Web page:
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They were called storm fighters, and they were called storm warriors. When wind and wave conspired to kill those who dared to tread upon the sea, the men of the United States Life-Saving Service left the comfort of their sturdy stations and entered the battle. With nothing more than wooden boats, cork life jackets and the oil-skin foul weather gear on their backs, they let their muscle, determination and bravery lead the way. Time and again they smirked in the face of danger, and stole back the lives of men who were supposed to be dead, victims intended to be claimed by shipwrecks caused by storms. (excerpt from USLSS webpage)

After Congress passed the Newell Act in 1848, a series of life saving stations was first constructed on Long Island in 1849. More money was appropriated in 1855, and additional stations were built. The Mecox Station site was established in 1849. This is not currently an active site. It was active from 1849-1921 and then from 1925-1933 (Listed as inactive 1922-1924 and 1934-1941)
Mecox Life Saving Station and crew, 1910
 original photograph by Ernest Clowes 
The U. S. Life-Saving Service was established in 1871 to aid mariners in distress. Additional funding allowed for the reconstruction of existing lifesaving stations and the construction of more. First a volunteer organization, then a government agency, the U.S.L.S.S. conducted ship-to-shore rescues in the days before modern navigation
The brave local volunteers were instrumental in averting numerous tragedies and saving the lives of hundreds of sailors and passengers.
Mecox Life Saving Station: Crew Performing Lifesaving Drill, c. 1900; photograph by Ernest Clowes 
From left to right: 
Captain John N. Hedges, E. Forrest Stephens (Manager of local bathing station), plus other un-named crew
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In 1876, members of the Mecox USLS station played a pivotal role in rescuing the crew of the shipwrecked vessel, the Circassian, Commanded by Superintendent Captain Henry Hunting.
 The Life Saving Service crew and local volunteers gathered at the Life Saving Station on December 11th but was thwarted by inclement weather. The weather calmed the following day and that morning the first group of seamen was brought ashore. Rescue operations continued and eventually the entire crew of the Circassian was successfully rescued. It had been a heroic effort by the Life Savers.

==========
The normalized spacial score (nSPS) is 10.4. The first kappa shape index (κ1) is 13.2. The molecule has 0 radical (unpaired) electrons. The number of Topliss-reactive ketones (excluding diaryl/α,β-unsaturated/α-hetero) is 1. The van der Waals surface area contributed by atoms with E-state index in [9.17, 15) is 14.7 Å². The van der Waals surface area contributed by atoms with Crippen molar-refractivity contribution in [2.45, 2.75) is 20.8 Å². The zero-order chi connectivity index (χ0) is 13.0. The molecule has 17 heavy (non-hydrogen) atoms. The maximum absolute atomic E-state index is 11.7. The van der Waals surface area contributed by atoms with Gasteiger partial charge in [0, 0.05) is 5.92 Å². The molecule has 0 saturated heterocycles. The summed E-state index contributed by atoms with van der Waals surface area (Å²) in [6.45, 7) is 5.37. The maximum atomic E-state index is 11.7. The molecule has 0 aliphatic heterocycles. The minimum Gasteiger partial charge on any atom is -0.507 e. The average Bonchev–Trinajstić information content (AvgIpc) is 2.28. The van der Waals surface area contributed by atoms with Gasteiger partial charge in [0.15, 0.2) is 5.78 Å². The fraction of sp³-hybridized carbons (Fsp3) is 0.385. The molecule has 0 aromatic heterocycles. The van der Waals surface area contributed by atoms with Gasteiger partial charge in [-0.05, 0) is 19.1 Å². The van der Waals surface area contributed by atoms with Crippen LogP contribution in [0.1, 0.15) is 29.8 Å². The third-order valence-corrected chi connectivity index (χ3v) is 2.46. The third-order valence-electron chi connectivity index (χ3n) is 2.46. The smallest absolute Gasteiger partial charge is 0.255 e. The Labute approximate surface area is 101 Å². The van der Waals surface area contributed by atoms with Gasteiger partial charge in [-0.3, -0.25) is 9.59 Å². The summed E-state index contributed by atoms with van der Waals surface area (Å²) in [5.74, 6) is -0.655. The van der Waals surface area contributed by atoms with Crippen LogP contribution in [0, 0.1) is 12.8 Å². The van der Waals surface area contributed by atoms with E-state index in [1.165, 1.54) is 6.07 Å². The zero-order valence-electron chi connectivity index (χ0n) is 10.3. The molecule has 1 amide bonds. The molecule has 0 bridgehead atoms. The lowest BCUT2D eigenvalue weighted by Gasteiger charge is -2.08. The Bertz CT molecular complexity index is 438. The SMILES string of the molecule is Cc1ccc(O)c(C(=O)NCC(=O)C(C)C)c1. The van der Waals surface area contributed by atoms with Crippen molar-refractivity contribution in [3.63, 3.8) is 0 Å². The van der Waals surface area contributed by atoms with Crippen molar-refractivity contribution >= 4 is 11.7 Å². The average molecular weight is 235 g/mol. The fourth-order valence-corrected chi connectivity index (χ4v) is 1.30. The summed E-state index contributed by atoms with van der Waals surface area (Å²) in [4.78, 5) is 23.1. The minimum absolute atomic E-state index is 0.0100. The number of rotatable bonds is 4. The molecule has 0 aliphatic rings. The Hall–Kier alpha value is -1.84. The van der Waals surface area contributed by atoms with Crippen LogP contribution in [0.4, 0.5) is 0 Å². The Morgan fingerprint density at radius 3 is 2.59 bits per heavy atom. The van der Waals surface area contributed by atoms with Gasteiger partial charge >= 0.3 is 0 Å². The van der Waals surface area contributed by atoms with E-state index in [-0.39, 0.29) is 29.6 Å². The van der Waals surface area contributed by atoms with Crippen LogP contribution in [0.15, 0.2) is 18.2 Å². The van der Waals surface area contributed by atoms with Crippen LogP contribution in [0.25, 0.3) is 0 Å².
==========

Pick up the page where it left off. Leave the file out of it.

Captain Henry Huntting of the U.S. Life Saving Service (image courtesy of Southampton History Museum)
The U.S.L.S.S changed radically with the invention of power boats. In 1915, the agency merged with the Revenue Cutter Service to become a new organization, the U. S. Coast Guard.
This site was closed permanently 1934 and no station buildings survive at this site, but the 1877 station house may have been moved to Noyac in 1947. Presently, the original site is partially underwater.
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Mecox Life Saving Station and crew, 1910
 original photograph by Ernest Clowes 
Mecox Life Saving Station: Boat Drill With Passengers,
c. 1900 original photograph by Ernest Clowes
The volunteer rescuers of the United States Life-Saving Service were everyday local citizens: fishermen, lobstermen, crabbers, and other watermen who grew up along America's shores. What distinguished them was their willingness to step up and answer the call to help others. And as volunteers, they asked for nothing more than a "thank you".
By 1915, the USLSS had saved more than 186,000 lives. We are honored to have our local Bridgehampton residents as contributors to having changed the course of so many people and families. 
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